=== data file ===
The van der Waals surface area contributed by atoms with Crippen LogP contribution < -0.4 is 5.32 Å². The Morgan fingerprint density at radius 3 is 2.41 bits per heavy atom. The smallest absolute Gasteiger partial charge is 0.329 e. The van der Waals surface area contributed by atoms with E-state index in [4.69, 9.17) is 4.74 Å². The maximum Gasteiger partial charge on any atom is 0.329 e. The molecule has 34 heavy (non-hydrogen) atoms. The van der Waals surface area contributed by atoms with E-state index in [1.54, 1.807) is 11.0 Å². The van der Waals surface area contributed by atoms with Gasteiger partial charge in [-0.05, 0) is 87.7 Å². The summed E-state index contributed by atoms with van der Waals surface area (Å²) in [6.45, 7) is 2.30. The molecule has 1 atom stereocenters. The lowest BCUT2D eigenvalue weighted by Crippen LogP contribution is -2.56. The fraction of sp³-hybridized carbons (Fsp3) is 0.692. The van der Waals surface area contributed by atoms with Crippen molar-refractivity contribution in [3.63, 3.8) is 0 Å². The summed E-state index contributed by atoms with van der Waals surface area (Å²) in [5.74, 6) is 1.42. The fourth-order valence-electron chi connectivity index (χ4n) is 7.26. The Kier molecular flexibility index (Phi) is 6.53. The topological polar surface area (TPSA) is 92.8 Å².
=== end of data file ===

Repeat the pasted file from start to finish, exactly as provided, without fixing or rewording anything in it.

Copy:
The van der Waals surface area contributed by atoms with Crippen LogP contribution < -0.4 is 5.32 Å². The Morgan fingerprint density at radius 3 is 2.41 bits per heavy atom. The smallest absolute Gasteiger partial charge is 0.329 e. The van der Waals surface area contributed by atoms with E-state index in [4.69, 9.17) is 4.74 Å². The maximum Gasteiger partial charge on any atom is 0.329 e. The molecule has 34 heavy (non-hydrogen) atoms. The van der Waals surface area contributed by atoms with E-state index in [1.54, 1.807) is 11.0 Å². The van der Waals surface area contributed by atoms with Gasteiger partial charge in [-0.05, 0) is 87.7 Å². The summed E-state index contributed by atoms with van der Waals surface area (Å²) in [6.45, 7) is 2.30. The molecule has 1 atom stereocenters. The lowest BCUT2D eigenvalue weighted by Crippen LogP contribution is -2.56. The fraction of sp³-hybridized carbons (Fsp3) is 0.692. The van der Waals surface area contributed by atoms with Crippen molar-refractivity contribution in [3.63, 3.8) is 0 Å². The summed E-state index contributed by atoms with van der Waals surface area (Å²) in [5.74, 6) is 1.42. The fourth-order valence-electron chi connectivity index (χ4n) is 7.26. The Kier molecular flexibility index (Phi) is 6.53. The topological polar surface area (TPSA) is 92.8 Å².